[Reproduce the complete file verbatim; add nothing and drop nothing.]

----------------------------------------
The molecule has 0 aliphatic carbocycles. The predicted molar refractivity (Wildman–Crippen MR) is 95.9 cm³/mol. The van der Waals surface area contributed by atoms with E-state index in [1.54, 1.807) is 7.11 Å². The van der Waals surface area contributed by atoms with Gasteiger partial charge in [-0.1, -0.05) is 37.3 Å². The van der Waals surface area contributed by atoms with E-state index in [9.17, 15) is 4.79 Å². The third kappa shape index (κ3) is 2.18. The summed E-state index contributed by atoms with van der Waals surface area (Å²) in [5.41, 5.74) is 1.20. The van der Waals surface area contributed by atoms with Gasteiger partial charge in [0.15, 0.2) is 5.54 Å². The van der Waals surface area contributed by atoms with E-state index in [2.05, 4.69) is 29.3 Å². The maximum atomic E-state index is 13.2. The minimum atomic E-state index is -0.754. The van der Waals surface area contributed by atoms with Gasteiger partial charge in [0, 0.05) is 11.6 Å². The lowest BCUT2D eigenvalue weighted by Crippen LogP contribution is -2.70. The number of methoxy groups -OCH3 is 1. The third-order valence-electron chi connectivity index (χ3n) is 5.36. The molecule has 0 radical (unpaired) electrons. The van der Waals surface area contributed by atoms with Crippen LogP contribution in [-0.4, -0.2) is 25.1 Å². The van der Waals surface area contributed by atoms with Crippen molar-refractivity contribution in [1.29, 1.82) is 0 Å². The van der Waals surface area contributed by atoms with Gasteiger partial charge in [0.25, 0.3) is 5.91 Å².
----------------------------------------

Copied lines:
The molecule has 0 aliphatic carbocycles. The predicted molar refractivity (Wildman–Crippen MR) is 95.9 cm³/mol. The van der Waals surface area contributed by atoms with E-state index in [1.54, 1.807) is 7.11 Å². The van der Waals surface area contributed by atoms with Gasteiger partial charge in [-0.1, -0.05) is 37.3 Å². The van der Waals surface area contributed by atoms with E-state index in [9.17, 15) is 4.79 Å². The third kappa shape index (κ3) is 2.18. The summed E-state index contributed by atoms with van der Waals surface area (Å²) in [5.41, 5.74) is 1.20. The van der Waals surface area contributed by atoms with Gasteiger partial charge in [0.15, 0.2) is 5.54 Å². The van der Waals surface area contributed by atoms with E-state index in [2.05, 4.69) is 29.3 Å². The maximum atomic E-state index is 13.2. The minimum atomic E-state index is -0.754. The van der Waals surface area contributed by atoms with Gasteiger partial charge in [0, 0.05) is 11.6 Å². The lowest BCUT2D eigenvalue weighted by Crippen LogP contribution is -2.70. The number of methoxy groups -OCH3 is 1. The third-order valence-electron chi connectivity index (χ3n) is 5.36. The molecule has 0 radical (unpaired) electrons. The van der Waals surface area contributed by atoms with Crippen LogP contribution in [-0.4, -0.2) is 25.1 Å². The van der Waals surface area contributed by atoms with Crippen molar-refractivity contribution in [1.29, 1.82) is 0 Å². The van der Waals surface area contributed by atoms with Gasteiger partial charge in [0.25, 0.3) is 5.91 Å².